the cause of glomerular and tubule distension. These types of experiments
underscore the utility of zebrafish as a genetic system to perform types of
analysis that cannot reasonably be performed in any other model organism.
It is interesting to note that both glomerulocystic kidneys and apical
mislocalization of the Na+/K+ ATPase have been associated with mutations in
the PKD1 gene which accounts for the majority of cases of autosomal
dominant polycystic kidney disease (ADPKD) in humans (14,15). In a
candidate gene approach to cloning the zebrafish cystic genes, we have
isolated zebrafish homologs of the alpha1 subunit of the Na/K ATPase which
is mislocalized in dbb, as well as homologs of polycystin (PKD1) and the
mouse cystic gene tg737. Two zebrafish cyst mutants, fleer and elipsa,
display a combined renal-retinal dysplasia (1,16), a disease in humans
referred to as Senior-Loken syndrome (17). No human loci or candidate genes
have yet been identified for Senior-Loken syndrome. Complementation tests
of fleer and elipsa as well as additional cyst mutants isolated in the
Tübingen screen have shown that fleer and elipsa are distinct loci with one
allele for fleer and two alleles for elipsa. Current efforts to map and
positionally clone these zebrafish genes will potentially speed the
isolation of human genes responsible for similar heritable defects.
1. Drummond IA, Majumdar A, Hentschel H, Elger M, Solnica-Krezel L, Schier
AF, Neuhauss SC, Stemple DL, Zwartkruis F, Rangini Z, Driever W, and
Fishman MC (1998) Early development of the zebrafish pronephros and
analysis of mutations affecting pronephric function. Development
2. Haffter P, Granato M, Brand M, Mullins MC, Hammerschmidt M, Kane DA,
Odenthal J, van Eeden FJ, Jiang YJ, Heisenberg CP, Kelsh RN, Furutani-Seiki
M, Vogelsang E, Beuchle D, Schach U, Fabian C, and Nusslein-Volhard C
(1996) The identification of genes with unique and essential functions in
the development of the zebrafish, Danio rerio. Development 123:1-36.
3. Driever W, Solnica-Krezel L, Schier AF, Neuhauss SC, Malicki J, Stemple
DL, Stainier DY, Zwartkruis F, Abdelilah S, Rangini Z, Belak J, and Boggs C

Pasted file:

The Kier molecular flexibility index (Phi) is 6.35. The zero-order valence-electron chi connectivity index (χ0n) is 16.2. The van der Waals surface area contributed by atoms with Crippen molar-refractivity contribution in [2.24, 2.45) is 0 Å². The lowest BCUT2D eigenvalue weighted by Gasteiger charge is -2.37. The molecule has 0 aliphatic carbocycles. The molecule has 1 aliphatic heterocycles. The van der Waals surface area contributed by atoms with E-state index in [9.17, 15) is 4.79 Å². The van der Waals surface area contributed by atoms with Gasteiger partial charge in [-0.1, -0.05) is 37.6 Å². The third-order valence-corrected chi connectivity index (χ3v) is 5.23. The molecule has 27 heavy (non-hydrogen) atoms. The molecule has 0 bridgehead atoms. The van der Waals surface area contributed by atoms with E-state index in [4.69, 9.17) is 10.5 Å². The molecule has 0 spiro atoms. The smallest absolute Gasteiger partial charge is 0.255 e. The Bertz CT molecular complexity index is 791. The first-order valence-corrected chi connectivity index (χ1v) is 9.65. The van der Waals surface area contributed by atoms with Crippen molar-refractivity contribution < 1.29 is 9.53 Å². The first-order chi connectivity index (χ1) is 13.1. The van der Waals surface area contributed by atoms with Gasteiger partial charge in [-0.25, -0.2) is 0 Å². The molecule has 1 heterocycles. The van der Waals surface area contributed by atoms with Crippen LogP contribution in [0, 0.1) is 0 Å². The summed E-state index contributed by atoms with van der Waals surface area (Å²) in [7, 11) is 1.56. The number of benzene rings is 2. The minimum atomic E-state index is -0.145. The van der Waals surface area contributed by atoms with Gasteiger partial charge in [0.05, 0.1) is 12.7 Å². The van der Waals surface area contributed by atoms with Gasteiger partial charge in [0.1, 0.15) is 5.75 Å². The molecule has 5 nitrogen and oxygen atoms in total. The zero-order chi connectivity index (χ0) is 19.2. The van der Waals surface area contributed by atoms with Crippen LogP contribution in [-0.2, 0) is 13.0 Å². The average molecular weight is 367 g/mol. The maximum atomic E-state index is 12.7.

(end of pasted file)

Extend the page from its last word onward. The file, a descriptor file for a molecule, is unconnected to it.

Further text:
(1996) A genetic screen for mutations affecting embryogenesis in zebrafish.
4. Mullins MC, Hammerschmidt M, Kane DA, Odenthal J, Brand M, van Eeden FJ,
Furutani-Seiki M, Granato M, Haffter P, Heisenberg CP, Jiang YJ, Kelsh RN,
and Nusslein-Volhard C (1996) Genes establishing dorsoventral pattern
formation in the zebrafish embryo: the ventral specifying genes.
5. Hammerschmidt M, Pelegri F, Mullins MC, Kane DA, van Eeden FJ, Granato
M, Brand M, Furutani-Seiki M, Haffter P, Heisenberg CP, Jiang YJ, Kelsh RN,
Odenthal J, Warga RM, and Nusslein-Volhard C (1996) dino and mercedes, two
genes regulating dorsal development in the zebrafish embryo. Development
6. Nguyen VH, Schmid B, Trout J, Connors SA, Ekker M, and Mullins MC (1998)
Ventral and lateral regions of the zebrafish gastrula, including the neural
crest progenitors, are established by a bmp2b/swirl pathway of genes. Dev
7. Kishimoto Y, Lee KH, Zon L, Hammerschmidt M, and Schulte-Merker S (1997)
The molecular nature of zebrafish swirl: BMP2 function is essential during
early dorsoventral patterning. Development 124:4457-66.
8. Hild M, Dick A, Rauch GJ, Meier A, Bouwmeester T, Haffter P, and
Hammerschmidt M (1999) The smad5 mutation somitabun blocks Bmp2b signaling
during early dorsoventral patterning of the zebrafish embryo. Development
9. Schulte-Merker S, Lee KJ, McMahon AP, and Hammerschmidt M (1997) The
zebrafish organizer requires chordino [letter]. Nature 387:862-3.